Editor’s note: This meditation on a visit to Boxcar Coffee Roasters kicks off BLDRfly’s first post in a series on locally-owned coffee shops. The posts aim to reflect each shop’s specific vibe.
Although I have many desires for good scenery, I’m fine in my car, blasting warm air with winter dust on the windshield. I’ve already made it and everything else is extra. I have the dog, the apartment, food and doses of sunlight.
Everything else is extra, and that’s a stroll down the block, slush crunching under my feet, frost falling from my mouth, coming upon Boxcar Coffee Roasters, and huddling into the cafe for good coffee.
It’s not to say I’m not working for more life. I am chasing pleasant discovery, a grand cheese wheel in the middle of a cafe. My amusement spreads to a transparent wine room nuzzling a corner. Spinning around, I found the coffee bar. I’d never seen coffee, wine and cheese, sniffing distance from each other (thanks to Boulder’s specialty grocery and deli Cured onsite). What a wonderful combination.
I ordered a cappuccino and a Boxcar Bar and took my haul to a private shadow brick corner behind chatter and cooling company. I had to write copy for my job, posts about gynecomastia, better known as man boobs, caused by a lack of testosterone and a sedentary lifestyle.
The solution is invasive, the results proven – you bite the head off a few chickens. Patrons were oblivious, rendering me incognito and witness to different human percussions. A girl looked into her ghost, blessed sneezes, studied a spine, and drank a drink for her future in solace of October snow company.
The Boxcar Bar was a medley of dried fruit, nuts, and granola held together with honey. It was a testament to the complimentary mix of sweet and salty. As I wrote a paragraph on Botox, all the stimuli surrounding me melted and blurred like the foam leaf in my mug.
I stared at my computer, but pop culture and patrons throbbed in my periphery. Voices, thoughts, and the automation of copywriting became a universe I understood, collecting on my crown like morning bird calls.
“I’m a Goddess feminine … You’re so full … Some cultures still are! Netflix special was so good … Her legs crossed … Yoga!”
Baristas passed by in the hall. “You want us to hang? She could’ve used a Tylenol.” God laughed. “Who registered to vote?”
My attention bounced, diverting to the best candidate for a Brazilian wax. Politics and the weather were more relevant to me than ever. This was the first truthfully scummy climate we faced as a generation. We were picking up Nixon’s litter, gossiping about liquids. Hurricane Michael was thundering down in the panhandle. My family was in the eye. They were fine. Someone somewhere was blaming algae blooms.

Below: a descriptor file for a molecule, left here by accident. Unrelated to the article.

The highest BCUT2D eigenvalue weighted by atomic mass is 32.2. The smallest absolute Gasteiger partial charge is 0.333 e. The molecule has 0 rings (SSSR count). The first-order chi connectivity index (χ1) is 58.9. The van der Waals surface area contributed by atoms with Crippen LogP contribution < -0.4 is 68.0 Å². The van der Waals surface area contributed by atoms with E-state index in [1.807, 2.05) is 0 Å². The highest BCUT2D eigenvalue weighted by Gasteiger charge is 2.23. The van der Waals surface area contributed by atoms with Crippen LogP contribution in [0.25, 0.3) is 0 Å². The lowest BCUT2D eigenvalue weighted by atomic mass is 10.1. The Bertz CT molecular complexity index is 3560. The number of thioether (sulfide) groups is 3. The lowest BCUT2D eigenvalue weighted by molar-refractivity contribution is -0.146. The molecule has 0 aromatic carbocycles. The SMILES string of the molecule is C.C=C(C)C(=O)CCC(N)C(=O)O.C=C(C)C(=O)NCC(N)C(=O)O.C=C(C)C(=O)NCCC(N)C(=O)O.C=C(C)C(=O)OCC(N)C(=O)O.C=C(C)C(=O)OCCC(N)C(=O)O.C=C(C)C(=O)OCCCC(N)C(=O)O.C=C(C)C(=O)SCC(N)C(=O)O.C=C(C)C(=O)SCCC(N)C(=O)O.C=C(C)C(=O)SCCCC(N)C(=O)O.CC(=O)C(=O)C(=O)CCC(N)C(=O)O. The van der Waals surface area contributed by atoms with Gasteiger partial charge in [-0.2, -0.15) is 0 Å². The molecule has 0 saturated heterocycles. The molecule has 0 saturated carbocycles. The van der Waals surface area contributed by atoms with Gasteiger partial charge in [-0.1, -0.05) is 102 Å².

Cured’s deli and wine shop contributes to Boxcar’s an upscale, vibrant vibe. Credit: Edward Simpson.
“Have you heard of fracking? They want it here, in Boulder, contaminating schools … water.”
And the goat’s belly. Bear shits will be bigger. Fish will grow a third eye.
“It’s super important.” Super yeah.
Momentarily, the static receded like the tide in the whisper of amigas drinking cappuccinos. Instagram showed Alligator Point wind-snapped and Mexico Beach wasted.
The snow was melting on Pearl Street. Subtle music jingled in tea cups. Laser skin resurfacing could make everyone look younger by melting their skin off. A banner advertised success with local contributions. A metrosexual poured the sugar.
“And the cool Korean was there, too.”
Employees stood by the wine box. Everyone frothed in this patriotic experience, lunching out. I figured shaving your head could make a man honest, even the president.
“So weird … Right after the wedding … On Thanksgiving … Last night, there … We had a connection and went to bed alone … You see, she was at this party, going with them and a sonnet, telling what’s happening to millions and my plan was to go, but I told her to go and all she wanted was a person … Miriam?” Is that name still used?
A lady gave an apple her everything. The waitstaff left us all to the trauma of oral pleasure.
Although the architecture was sleek, something wild raised hairs – a millennial pulse, subtle talk of assimilation to make your own — a suggestion to put art on the walls. Some girls giggled.
“I read a really good book. We’re all God, made in the image of man.”
But I never wanted that responsibility. Coffee clung to the mug like memories. I typed my last post on spider veins, which catch those who don’t move enough, and hauled my belongings with me onto a street slowly winding beneath the mumble of black birds, automobiles and tourists. The people wore layers, and they were all naked.
Feature image: Boxcar in action. Paul Hagey, BLDRfly